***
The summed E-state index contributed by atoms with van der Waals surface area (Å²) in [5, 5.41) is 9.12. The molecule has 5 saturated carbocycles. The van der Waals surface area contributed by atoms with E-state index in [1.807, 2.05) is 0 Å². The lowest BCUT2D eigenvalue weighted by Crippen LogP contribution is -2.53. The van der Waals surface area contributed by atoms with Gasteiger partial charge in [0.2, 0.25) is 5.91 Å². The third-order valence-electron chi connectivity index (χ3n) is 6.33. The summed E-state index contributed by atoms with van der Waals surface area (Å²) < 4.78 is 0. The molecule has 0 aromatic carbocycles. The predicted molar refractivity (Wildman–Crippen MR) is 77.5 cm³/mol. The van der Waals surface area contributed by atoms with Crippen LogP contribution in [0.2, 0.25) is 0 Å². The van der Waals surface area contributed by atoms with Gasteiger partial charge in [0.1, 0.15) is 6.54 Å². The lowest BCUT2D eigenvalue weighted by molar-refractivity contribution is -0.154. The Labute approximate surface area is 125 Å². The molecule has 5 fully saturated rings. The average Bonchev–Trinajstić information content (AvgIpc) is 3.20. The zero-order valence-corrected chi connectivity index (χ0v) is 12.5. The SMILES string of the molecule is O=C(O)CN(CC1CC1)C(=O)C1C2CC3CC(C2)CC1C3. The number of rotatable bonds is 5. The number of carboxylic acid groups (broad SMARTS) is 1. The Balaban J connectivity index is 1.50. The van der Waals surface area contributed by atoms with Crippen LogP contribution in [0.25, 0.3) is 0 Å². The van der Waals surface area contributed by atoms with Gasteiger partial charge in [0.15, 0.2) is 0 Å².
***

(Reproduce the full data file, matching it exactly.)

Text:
The summed E-state index contributed by atoms with van der Waals surface area (Å²) in [5, 5.41) is 9.12. The molecule has 5 saturated carbocycles. The van der Waals surface area contributed by atoms with E-state index in [1.807, 2.05) is 0 Å². The lowest BCUT2D eigenvalue weighted by Crippen LogP contribution is -2.53. The van der Waals surface area contributed by atoms with Gasteiger partial charge in [0.2, 0.25) is 5.91 Å². The third-order valence-electron chi connectivity index (χ3n) is 6.33. The summed E-state index contributed by atoms with van der Waals surface area (Å²) < 4.78 is 0. The molecule has 0 aromatic carbocycles. The predicted molar refractivity (Wildman–Crippen MR) is 77.5 cm³/mol. The van der Waals surface area contributed by atoms with Crippen LogP contribution in [0.2, 0.25) is 0 Å². The van der Waals surface area contributed by atoms with Gasteiger partial charge in [0.1, 0.15) is 6.54 Å². The lowest BCUT2D eigenvalue weighted by molar-refractivity contribution is -0.154. The Labute approximate surface area is 125 Å². The molecule has 5 fully saturated rings. The average Bonchev–Trinajstić information content (AvgIpc) is 3.20. The zero-order valence-corrected chi connectivity index (χ0v) is 12.5. The SMILES string of the molecule is O=C(O)CN(CC1CC1)C(=O)C1C2CC3CC(C2)CC1C3. The number of rotatable bonds is 5. The number of carboxylic acid groups (broad SMARTS) is 1. The Balaban J connectivity index is 1.50. The van der Waals surface area contributed by atoms with Crippen LogP contribution in [0.25, 0.3) is 0 Å². The van der Waals surface area contributed by atoms with Gasteiger partial charge in [0.15, 0.2) is 0 Å².